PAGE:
Currently, I’m on day one two three (that’s how long it took me to write this post) of a seven-day trip to Seattle for Mark. When the kids went to bed tonight I started looking at my calendar for the week and instantly felt totally and completely overwhelmed. It’s not that this week is any busier than any other week, it’s pretty normal, but looking at it as the one person responsible is a lot. That’s actually how I describe much of my life. A lot. A lot of kids, a lot of commitments, a lot of expectations.
Since this trip wasn’t a surprise, I’ll tell you how I’ve prepared for it. My secret is lower expectations. It’s saying, “that’s just not going to happen” and being ok with that. (Read here how I learned to say no to balance my life.) It’s being realistic about what I’m actually going to be able to get done.
For example, mid last week I got a notice that it’s conference week at the kids’ school. Surprise! (That’s a whole different rant.) I just can’t. I can not take four kids, especially the feral two-year-old, to conferences for three kids by myself, that’s a minimum of three hours. Nope. Just not happening. There is a phone conference option, but unless their teachers want to hear me yelling at the kids the whole time or they want to call after 8:30pm it’s not going to work. So, I said no. My two kids that don’t need it, I checked in via email, and the one I feel needs more support we will have a conference next week. When I have backup.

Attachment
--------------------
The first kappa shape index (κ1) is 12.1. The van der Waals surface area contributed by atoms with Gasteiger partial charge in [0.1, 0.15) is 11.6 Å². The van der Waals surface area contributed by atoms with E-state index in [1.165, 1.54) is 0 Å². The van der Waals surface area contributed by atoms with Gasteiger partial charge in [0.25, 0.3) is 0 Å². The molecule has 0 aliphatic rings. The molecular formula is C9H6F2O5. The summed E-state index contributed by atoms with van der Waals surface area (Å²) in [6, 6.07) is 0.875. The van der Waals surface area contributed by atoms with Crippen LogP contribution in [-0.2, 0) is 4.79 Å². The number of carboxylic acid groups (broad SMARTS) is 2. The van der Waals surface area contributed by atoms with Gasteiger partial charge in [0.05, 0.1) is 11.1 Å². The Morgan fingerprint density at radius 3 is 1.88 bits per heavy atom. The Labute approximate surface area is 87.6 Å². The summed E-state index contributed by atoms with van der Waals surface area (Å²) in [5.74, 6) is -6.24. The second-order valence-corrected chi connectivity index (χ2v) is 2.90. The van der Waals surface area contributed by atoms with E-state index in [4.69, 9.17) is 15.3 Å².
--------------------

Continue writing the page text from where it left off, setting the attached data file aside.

We meal plan, which I swear I’m going to post about one of these days. When I was planning out this week, I aimed low. That meant planning Dino nuggets, breakfast for dinner, and rotisserie chicken from Kroger rather than the usual, more involved meals. I also planned my more complicated meals toward the beginning of the week and knowing from experience that my “fuck it” level would be high by Thursday. It’s also knowing that I’ll probably switch it up a few times through the week just because life happens.
It’s also no secret that I tend to be a type A personality, planner. Last week I tried to get all the extra “stuff” done that I could. This meant going to the grocery store before Mark left. Making sure I was caught up on laundry. (Don’t worry, I didn’t fold it, it’s festering in baskets in the hall.) Doing any big cleaning projects ahead of time. Truth is, there’s pretty much zero chance I’m cleaning a toilet this week or vacuuming unless a glitter bomb explodes in my living room. My goal is to keep the house standing and the garbage from overflowing. And you know what? That’s OK. I’m giving myself permission to “slack off”.
Expect a Little More
As I pulled away from the airport I said to the kids “Alright. We’re going to have a good week, as long as we can all hold it together. I know you’re going to miss your Dad, but we can do this.” The big two know that they are going to be expected to help more than normal. That may mean watching Bits while I take a shower or be more on top of picking up after themselves.